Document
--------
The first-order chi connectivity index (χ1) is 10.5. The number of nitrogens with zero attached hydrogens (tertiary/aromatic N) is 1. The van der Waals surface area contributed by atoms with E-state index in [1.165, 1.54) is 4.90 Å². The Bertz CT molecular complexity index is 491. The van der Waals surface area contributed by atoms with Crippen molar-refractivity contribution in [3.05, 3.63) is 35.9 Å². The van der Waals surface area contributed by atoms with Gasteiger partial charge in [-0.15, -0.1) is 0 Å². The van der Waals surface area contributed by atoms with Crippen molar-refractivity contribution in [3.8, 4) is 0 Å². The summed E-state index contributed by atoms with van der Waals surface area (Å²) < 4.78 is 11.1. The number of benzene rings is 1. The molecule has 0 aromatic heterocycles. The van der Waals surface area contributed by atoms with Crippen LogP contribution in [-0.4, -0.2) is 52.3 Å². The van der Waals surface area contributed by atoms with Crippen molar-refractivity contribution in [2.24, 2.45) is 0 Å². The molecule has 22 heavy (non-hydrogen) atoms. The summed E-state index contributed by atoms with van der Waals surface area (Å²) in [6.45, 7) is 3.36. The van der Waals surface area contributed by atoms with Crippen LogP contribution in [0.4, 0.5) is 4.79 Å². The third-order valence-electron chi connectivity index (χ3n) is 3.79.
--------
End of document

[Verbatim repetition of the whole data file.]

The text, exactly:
The first-order chi connectivity index (χ1) is 10.5. The number of nitrogens with zero attached hydrogens (tertiary/aromatic N) is 1. The van der Waals surface area contributed by atoms with E-state index in [1.165, 1.54) is 4.90 Å². The Bertz CT molecular complexity index is 491. The van der Waals surface area contributed by atoms with Crippen molar-refractivity contribution in [3.05, 3.63) is 35.9 Å². The van der Waals surface area contributed by atoms with Gasteiger partial charge in [-0.15, -0.1) is 0 Å². The van der Waals surface area contributed by atoms with Crippen molar-refractivity contribution in [3.8, 4) is 0 Å². The summed E-state index contributed by atoms with van der Waals surface area (Å²) < 4.78 is 11.1. The number of benzene rings is 1. The molecule has 0 aromatic heterocycles. The van der Waals surface area contributed by atoms with Crippen LogP contribution in [-0.4, -0.2) is 52.3 Å². The van der Waals surface area contributed by atoms with Crippen molar-refractivity contribution in [2.24, 2.45) is 0 Å². The molecule has 22 heavy (non-hydrogen) atoms. The summed E-state index contributed by atoms with van der Waals surface area (Å²) in [6.45, 7) is 3.36. The van der Waals surface area contributed by atoms with Crippen LogP contribution in [0.4, 0.5) is 4.79 Å². The third-order valence-electron chi connectivity index (χ3n) is 3.79.